PHILOSOPHER

Priscus

410 - Today

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Priscus of Panium (; Greek: Πρίσκος) was a 5th-century Eastern Roman diplomat and Greek historian and rhetorician (or sophist). Read more on Wikipedia

Since 2007, the English Wikipedia page of Priscus has received more than 119,566 page views. His biography is available in 34 different languages on Wikipedia. Priscus is the 264th most popular philosopher (up from 301st in 2019), the 254th most popular biography from Turkey (up from 272nd in 2019) and the 19th most popular Turkish Philosopher.

Priscus was a 5th century Roman senator who wrote a history of the Western Roman Empire.

Memorability Metrics

  • 120k

    Page Views (PV)

  • 73.33

    Historical Popularity Index (HPI)

  • 34

    Languages Editions (L)

  • 10.46

    Effective Languages (L*)

  • 2.15

    Coefficient of Variation (CV)

Page views of Priscuses by language


Among PHILOSOPHERS

Among philosophers, Priscus ranks 264 out of 1,089Before him are Raymond Aron, Moritz Schlick, Bruno Bauer, Roger Garaudy, Al-Jahiz, and Shen Kuo. After him are Alain Badiou, Gemistus Pletho, Vladimir Solovyov, Hugh of Saint Victor, Aristoxenus, and Adam of Bremen.

Most Popular Philosophers in Wikipedia

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Contemporaries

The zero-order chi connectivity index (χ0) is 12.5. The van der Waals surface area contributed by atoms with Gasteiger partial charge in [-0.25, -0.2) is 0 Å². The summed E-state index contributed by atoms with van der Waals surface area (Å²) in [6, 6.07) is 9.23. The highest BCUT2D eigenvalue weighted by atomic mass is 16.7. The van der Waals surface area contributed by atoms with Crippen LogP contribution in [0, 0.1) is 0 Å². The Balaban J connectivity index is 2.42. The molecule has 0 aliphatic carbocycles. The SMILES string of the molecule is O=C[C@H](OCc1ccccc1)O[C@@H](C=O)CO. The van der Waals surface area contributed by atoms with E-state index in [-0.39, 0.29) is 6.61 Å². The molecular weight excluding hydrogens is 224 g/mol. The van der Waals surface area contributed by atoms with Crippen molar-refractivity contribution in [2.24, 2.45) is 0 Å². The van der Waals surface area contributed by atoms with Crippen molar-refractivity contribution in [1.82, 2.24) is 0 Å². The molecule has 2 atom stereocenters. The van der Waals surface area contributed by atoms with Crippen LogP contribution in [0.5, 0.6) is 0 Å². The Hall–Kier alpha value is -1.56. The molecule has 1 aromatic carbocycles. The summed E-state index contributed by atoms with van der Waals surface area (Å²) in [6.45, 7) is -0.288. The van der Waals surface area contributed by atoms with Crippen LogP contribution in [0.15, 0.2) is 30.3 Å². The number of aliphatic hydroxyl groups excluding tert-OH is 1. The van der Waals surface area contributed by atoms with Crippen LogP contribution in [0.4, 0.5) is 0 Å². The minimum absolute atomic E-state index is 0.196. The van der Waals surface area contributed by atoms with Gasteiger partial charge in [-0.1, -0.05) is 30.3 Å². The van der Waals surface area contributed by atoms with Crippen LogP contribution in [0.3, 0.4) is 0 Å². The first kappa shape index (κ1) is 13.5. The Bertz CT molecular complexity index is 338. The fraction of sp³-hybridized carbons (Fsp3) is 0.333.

Among people born in 410, Priscus ranks 2Before him is Pope Gelasius I. After him are Movses Khorenatsi, Hayk, Severinus of Noricum, and Hierocles of Alexandria.

Others Born in 410

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In Turkey

Among people born in Turkey, Priscus ranks 254 out of 1,128Before him are Xenocrates (-396), Michael V Kalaphates (1015), Theodora (815), Calouste Gulbenkian (1869), Alexander (870), and Fatma Sultan (1500). After him are Gemistus Pletho (1355), Eumenes (-362), Mehmet Ali Ağca (1958), Herophilos (-335), Beyhan Sultan (1497), and Basilios Bessarion (1403).

Among PHILOSOPHERS In Turkey

Among philosophers born in Turkey, Priscus ranks 19Before him are Proclus (412), Apollonius of Tyana (15), Michael Psellos (1018), Arcesilaus (-315), Bias of Priene (-600), and Xenocrates (-396). After him are Gemistus Pletho (1355), Cleanthes (-330), Alexander of Aphrodisias (200), Thrasymachus (-459), Heraclides Ponticus (-385), and Strato of Lampsacus (-335).